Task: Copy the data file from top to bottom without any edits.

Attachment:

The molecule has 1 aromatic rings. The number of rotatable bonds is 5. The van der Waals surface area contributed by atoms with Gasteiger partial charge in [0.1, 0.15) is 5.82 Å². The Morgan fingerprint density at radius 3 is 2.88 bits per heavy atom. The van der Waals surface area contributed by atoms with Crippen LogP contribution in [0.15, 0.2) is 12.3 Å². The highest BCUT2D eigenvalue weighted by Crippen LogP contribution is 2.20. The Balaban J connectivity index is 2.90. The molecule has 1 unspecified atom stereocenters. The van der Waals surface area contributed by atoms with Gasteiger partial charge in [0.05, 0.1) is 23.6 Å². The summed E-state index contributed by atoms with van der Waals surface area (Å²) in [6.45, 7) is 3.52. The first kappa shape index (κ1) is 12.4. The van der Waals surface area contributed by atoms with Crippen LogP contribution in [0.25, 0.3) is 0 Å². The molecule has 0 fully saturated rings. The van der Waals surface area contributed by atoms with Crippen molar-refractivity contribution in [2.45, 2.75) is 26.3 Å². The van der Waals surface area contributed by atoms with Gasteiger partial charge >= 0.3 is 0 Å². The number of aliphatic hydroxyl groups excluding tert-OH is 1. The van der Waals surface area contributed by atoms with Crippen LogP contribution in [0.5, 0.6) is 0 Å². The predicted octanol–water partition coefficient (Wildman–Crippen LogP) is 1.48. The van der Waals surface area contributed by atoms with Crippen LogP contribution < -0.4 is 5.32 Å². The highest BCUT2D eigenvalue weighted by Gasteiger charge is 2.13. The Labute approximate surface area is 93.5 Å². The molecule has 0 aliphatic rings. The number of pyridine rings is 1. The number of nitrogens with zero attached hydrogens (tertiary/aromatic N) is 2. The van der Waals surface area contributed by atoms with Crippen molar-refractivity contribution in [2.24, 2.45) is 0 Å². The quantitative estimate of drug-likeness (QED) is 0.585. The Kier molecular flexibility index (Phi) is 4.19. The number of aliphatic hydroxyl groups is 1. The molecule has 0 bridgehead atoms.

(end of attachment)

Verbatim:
The molecule has 1 aromatic rings. The number of rotatable bonds is 5. The van der Waals surface area contributed by atoms with Gasteiger partial charge in [0.1, 0.15) is 5.82 Å². The Morgan fingerprint density at radius 3 is 2.88 bits per heavy atom. The van der Waals surface area contributed by atoms with Crippen LogP contribution in [0.15, 0.2) is 12.3 Å². The highest BCUT2D eigenvalue weighted by Crippen LogP contribution is 2.20. The Balaban J connectivity index is 2.90. The molecule has 1 unspecified atom stereocenters. The van der Waals surface area contributed by atoms with Gasteiger partial charge in [0.05, 0.1) is 23.6 Å². The summed E-state index contributed by atoms with van der Waals surface area (Å²) in [6.45, 7) is 3.52. The first kappa shape index (κ1) is 12.4. The van der Waals surface area contributed by atoms with Crippen LogP contribution in [0.25, 0.3) is 0 Å². The molecule has 0 fully saturated rings. The van der Waals surface area contributed by atoms with Crippen molar-refractivity contribution in [2.45, 2.75) is 26.3 Å². The van der Waals surface area contributed by atoms with Gasteiger partial charge >= 0.3 is 0 Å². The number of aliphatic hydroxyl groups excluding tert-OH is 1. The van der Waals surface area contributed by atoms with Crippen LogP contribution in [0.5, 0.6) is 0 Å². The predicted octanol–water partition coefficient (Wildman–Crippen LogP) is 1.48. The van der Waals surface area contributed by atoms with Crippen LogP contribution < -0.4 is 5.32 Å². The highest BCUT2D eigenvalue weighted by Gasteiger charge is 2.13. The Labute approximate surface area is 93.5 Å². The molecule has 0 aliphatic rings. The number of pyridine rings is 1. The number of nitrogens with zero attached hydrogens (tertiary/aromatic N) is 2. The van der Waals surface area contributed by atoms with Crippen molar-refractivity contribution in [2.24, 2.45) is 0 Å². The quantitative estimate of drug-likeness (QED) is 0.585. The Kier molecular flexibility index (Phi) is 4.19. The number of aliphatic hydroxyl groups is 1. The molecule has 0 bridgehead atoms.